Other payment arrangements may be possible; talk to your healthcare provider.

How to Keep Testing Private

If you get tested for STIs at UHS, your insurance provider may send an Explanation of Benefits (EOB) or Summary of Payment (SOP) to the insured person’s address. The EOB may list the date of the visit, the cost of the visit, the health care provider or visit location, and the type of service or visit.

If you have the Student Health Benefit Plan (SHBP), services are 100% covered, and no EOB will be sent.

If you are covered under a family member’s Massachusetts-based health insurance planthe PATCH Act allows you to choose how and where your health insurance company sends your EOB. Here’s how:

  1. Find your policy number located on your health insurance card.
  2. Call the customer service number on your health insurance card and request that the EOB be sent to a different address or that you want to receive the form online. You can request that the EOB not be sent at all if you have no out of pocket costs.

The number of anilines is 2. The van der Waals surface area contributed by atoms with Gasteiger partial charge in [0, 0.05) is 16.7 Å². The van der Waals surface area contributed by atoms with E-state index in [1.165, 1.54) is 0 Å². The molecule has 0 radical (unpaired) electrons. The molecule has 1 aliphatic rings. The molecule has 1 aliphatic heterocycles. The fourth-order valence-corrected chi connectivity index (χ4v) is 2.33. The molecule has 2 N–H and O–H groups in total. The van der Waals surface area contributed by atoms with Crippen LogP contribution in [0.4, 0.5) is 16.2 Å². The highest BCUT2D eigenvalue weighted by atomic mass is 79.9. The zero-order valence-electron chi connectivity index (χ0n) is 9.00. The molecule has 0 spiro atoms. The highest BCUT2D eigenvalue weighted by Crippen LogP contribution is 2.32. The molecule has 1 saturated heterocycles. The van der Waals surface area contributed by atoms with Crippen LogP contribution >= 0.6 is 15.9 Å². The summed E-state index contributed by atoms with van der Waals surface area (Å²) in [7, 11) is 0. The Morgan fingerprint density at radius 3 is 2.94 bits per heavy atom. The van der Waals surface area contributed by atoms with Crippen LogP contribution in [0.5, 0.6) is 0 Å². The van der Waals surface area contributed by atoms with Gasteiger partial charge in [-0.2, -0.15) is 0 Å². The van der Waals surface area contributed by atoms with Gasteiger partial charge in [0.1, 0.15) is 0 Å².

3. Fill out a request form in writing or online if required by your health insurance plan.

If you are covered by a family member’s non-Massachusetts-based health insurance plan, an EOB may be sent to your family member. To prevent this from happening, you have 2 options:

  • You may be able to have billing information sent directly to you instead of to your family member. To find out if this is possible, you MUST call your insurance company. This is NOT automatic and won’t happen unless you call your insurance company and ask for it.
  • You can opt to pay the bill for STI testing entirely out of pocket at the time of your visit. If you do this, your insurance provider would not be involved, and no documents would be sent to your family member. Current self-pay testing charges are listed above.